In the arrangement depicted in FIG. 3, numerous pipes or similar conduits interlink any and all components either directly or indirectly. Some of these pipes further comprise valves 51, 52, 53, 54, 55, 56, 57, 58, 59, 60, 61, 62, 63, 64, 65, and 66 to limit or stop flow therethrough. As vapors enter transfer pipe 23, the vapors will travel to valve 51. Vapors drawn from rotary retort 20 via transfer pipe 23 with specific chemical properties will be retained at one separator 41, 42, 43, or 44 while the remaining vapors will continue. As depicted, separator 41 is a condenser operated at 350° C. The majority of vapors entering separator 41 with boiling points above 350° C. will condense to liquid while lower boiling point substances will pass through as vapors.
A plurality of valves 51, 52, 53, 54, 55, 56, 57, 58, 59, 60, 61, 62, 63, 64, 65, and 66 afford a large degree of flexibility to route vapors to any series of separators 41, 42, 43, and/or 44 as desired. Separators 41, 42, 43, and 44 represent any number and combination of impingers, condensers, molecular sieves, ion exchange columns, precipitation chambers, reactors, or any of a number of other commercially available vapor and liquid separators known to those skilled in the art.
Though vacuum generator 28, ultimately in communication with and drawing vapors from the rotary retort 20 via transfer pipe 23, may reduce the pressure to nearly zero pressure absolute, the preferred embodiment and method of use of vacuum generator 28 maintains between 2.25 mm Hg and 735 mm Hg vacuum in all of the apparatus including rotary retort 20, dryer 7, if present, heat exchanger 30, if present, this off-vapor treatment system, and any and all connectors that interlink these components. Though the off-vapor treatment system comprises separators on the vacuum side of the vacuum generator, separators may also be in communication with the system on the outlet or pressure side of the vacuum generator.
Vapor compressors 45 and 46 can be operated at different levels of compression and temperature. In fact, in an optimum vapor treatment system, all vapors could be passed through a series of vapor compressors operating at gradually increasing pressures and gradually decreasing temperatures to sequentially condense and separate the vapors into fairly small boiling point range fractions. If high enough pressure and low enough temperatures are used, and the combined vapor and gas volume is very small, even the nitrogen and oxygen can be condensed to liquid. However, attempting to approach the condensation conditions for nitrogen and oxygen will most likely cause all organic substances to condense or solidify. Finally, adsorbents 47, preferably activated carbon, are typically inserted as a final safeguard to insure that only atmospheric gases, if present, pass through to the atmosphere 48.
This treatment system can be substituted, reconfigured, or otherwise replaced or rearranged except that any vapor compressor, 45 and 46 herein, must be in communication with the system on the “pressure side” or outlet of vacuum generator 28. As depicted in this embodiment, separator 41 comprises an aqueous impinger, separator 42 comprises an organic impinger, and separator 43 comprises an ice water condenser. Vapor compressors 45 and 46 arc vapor condensers operated at different temperatures and pressure and are preferably used in series.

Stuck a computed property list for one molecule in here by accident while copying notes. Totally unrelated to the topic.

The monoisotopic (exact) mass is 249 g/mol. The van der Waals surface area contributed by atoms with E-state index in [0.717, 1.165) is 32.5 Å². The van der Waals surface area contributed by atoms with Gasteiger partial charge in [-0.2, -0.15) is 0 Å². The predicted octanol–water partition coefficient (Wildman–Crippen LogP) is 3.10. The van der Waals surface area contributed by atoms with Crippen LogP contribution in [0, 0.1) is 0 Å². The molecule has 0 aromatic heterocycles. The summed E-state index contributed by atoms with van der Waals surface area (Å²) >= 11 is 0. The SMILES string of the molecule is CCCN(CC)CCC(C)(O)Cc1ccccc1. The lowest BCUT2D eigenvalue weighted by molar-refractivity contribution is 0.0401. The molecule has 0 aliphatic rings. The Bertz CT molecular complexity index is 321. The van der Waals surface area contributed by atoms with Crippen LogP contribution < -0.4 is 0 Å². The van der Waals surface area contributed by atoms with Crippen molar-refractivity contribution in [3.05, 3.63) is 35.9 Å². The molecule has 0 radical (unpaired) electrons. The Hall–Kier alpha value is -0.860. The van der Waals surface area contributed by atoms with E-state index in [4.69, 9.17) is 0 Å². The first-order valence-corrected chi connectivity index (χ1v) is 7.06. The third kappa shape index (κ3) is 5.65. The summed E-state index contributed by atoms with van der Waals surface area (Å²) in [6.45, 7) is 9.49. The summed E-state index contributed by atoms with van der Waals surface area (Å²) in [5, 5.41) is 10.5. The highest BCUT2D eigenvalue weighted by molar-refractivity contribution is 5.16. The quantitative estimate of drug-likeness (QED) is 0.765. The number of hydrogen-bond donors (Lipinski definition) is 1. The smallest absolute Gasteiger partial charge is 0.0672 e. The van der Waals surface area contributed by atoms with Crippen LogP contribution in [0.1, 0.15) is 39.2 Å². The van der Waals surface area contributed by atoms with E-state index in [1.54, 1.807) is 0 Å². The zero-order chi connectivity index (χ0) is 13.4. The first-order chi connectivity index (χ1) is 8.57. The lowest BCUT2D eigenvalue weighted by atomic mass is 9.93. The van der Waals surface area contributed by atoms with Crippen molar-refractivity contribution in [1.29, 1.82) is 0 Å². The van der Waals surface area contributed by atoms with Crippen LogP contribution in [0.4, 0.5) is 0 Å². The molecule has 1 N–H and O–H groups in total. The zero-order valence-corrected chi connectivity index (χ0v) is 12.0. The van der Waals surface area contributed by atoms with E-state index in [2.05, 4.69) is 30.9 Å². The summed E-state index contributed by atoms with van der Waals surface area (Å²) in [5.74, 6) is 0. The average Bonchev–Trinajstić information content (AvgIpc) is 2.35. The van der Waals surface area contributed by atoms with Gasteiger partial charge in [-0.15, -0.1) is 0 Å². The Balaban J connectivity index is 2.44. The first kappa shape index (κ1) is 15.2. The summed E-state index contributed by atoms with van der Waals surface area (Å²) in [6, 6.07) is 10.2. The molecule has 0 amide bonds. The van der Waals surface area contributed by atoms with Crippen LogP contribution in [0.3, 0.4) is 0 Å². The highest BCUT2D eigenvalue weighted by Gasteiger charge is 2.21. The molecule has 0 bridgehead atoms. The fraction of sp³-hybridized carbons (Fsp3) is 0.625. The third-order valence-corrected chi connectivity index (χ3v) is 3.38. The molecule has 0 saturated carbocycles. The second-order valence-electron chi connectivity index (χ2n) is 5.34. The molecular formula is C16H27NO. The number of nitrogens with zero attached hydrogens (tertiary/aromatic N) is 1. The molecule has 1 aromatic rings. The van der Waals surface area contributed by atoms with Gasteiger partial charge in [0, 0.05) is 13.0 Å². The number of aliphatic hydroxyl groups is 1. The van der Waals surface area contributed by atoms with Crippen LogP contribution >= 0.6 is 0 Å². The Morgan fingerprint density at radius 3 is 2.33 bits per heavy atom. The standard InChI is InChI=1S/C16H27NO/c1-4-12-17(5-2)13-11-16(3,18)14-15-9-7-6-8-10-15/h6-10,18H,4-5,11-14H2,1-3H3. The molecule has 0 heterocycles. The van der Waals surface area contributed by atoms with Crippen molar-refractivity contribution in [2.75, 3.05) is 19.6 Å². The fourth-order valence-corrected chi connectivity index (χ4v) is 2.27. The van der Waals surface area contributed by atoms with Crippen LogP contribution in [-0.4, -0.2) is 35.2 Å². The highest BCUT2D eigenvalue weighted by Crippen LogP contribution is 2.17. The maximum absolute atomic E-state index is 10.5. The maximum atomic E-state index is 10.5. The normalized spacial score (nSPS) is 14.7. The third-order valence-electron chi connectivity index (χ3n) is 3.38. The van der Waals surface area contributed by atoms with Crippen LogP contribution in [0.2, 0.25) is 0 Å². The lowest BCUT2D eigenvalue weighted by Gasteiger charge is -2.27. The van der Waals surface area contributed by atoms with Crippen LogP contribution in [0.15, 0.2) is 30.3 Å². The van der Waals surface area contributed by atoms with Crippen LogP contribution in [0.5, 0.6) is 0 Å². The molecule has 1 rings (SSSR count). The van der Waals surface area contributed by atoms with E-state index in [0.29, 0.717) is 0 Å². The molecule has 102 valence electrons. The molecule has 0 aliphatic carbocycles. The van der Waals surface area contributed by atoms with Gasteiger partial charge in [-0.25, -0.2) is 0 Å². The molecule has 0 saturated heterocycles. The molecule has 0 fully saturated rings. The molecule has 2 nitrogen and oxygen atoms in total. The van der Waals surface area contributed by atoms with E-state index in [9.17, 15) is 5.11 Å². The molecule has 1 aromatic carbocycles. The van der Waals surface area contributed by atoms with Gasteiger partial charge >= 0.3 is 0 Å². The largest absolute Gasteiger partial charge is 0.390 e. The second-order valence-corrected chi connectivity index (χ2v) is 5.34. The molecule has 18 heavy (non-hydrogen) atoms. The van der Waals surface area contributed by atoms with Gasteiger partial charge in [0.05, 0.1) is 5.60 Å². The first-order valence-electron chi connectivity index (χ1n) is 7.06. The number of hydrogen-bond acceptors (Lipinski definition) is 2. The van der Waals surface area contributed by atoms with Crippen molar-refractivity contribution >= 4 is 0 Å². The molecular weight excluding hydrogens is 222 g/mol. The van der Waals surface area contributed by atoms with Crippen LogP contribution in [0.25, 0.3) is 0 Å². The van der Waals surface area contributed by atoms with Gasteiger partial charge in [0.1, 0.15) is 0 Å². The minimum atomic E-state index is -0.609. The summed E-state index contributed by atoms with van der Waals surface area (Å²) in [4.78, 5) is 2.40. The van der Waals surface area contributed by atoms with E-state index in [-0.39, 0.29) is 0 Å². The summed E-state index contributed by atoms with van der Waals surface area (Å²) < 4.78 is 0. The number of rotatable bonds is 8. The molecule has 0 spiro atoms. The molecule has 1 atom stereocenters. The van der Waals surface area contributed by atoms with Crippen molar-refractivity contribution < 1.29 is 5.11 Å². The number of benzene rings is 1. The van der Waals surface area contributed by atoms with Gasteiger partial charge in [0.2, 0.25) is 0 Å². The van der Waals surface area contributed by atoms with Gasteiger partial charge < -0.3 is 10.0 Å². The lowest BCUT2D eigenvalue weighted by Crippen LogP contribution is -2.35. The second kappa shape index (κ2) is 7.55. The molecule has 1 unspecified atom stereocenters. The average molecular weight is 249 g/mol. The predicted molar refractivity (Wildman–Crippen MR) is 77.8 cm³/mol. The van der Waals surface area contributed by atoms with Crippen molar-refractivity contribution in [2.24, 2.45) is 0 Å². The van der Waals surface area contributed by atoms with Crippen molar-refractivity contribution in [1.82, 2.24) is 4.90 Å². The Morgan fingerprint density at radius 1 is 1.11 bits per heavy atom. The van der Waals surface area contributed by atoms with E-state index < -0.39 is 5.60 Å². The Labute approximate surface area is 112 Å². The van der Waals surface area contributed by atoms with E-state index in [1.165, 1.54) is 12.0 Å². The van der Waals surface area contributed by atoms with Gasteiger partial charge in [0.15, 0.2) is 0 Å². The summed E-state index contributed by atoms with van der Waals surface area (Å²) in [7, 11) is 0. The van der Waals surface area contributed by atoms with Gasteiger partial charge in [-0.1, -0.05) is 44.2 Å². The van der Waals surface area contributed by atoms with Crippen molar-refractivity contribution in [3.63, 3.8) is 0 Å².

Moreover, the employment of multiple transfer pipes 23 a, 23 b, 23 c, and/or 23 d, as depicted in FIG. 2 and discussed herein, can be used in conjunction with this system or similar separation arrangements. In fact, employing a plurality of staggered length transfer pipes 23 a, 23 b, 23 c, and/or 23 d to selectively draw vapors at different points along rotary retort 20 may help decrease the number of separations, thus requiring less separators, that must be performed.
As the treated material moves through the end of rotary retort 20, now unburdened with the volatile substances that have been removed by rotary retort 20, the treated material passes down retort to heat exchanger pathway 29. As the treated material enters heat exchanger 30, preferably a cooling means known to those skilled in the art such as a heat exchanger screw feeder 32 that rotates and moves the treated material along the length of heat exchanger 30. The outer exterior of heat exchanger 30 comprises heat exchanger spiral gas pathway 31 similar to spiral gas pathways 9 and 19 depicted around dryer 7 and rotary retort 20. Cooler gases, preferably air from heat exchanger gas entrance 33 enter and travel about heat exchanger spiral gas pathway 31 and exit through heat exchanger gas exit 34 and the hot air goes to burner 12. In the alternative, heat exchanger 30 may employ a cold water jacket or similar heat exchange means known to those skilled in the art to aid in the cooling of the treated material.
Heat contained within the treated material transfers from the treated material to the gases traveling about heat exchanger 30. By effectively cooling the treated material in this fashion, the treated material will be sufficiently cool at the end of heat exchanger 30 to allow the use of elastomeric pinch valves 35 and 36 like the ones depicted as pinch valves 2 and 3. Pinch valves 35 and 36 forming second airlock chamber 37 are preferably elastomeric pinch valves, thus requiring cooling of treated materials by heat exchanger 30 and/or supplemental cooling of the pinch valves 35 and 36. The vacuum may be maintained by a vacuum generator or similar pressure reducer, in communication with the vacuum port 38, that preferably further comprises a particulate filter on its pressure or output side. Though many particulate filters are known in the art, a high efficiency particulate air filter (HEPA) is preferred.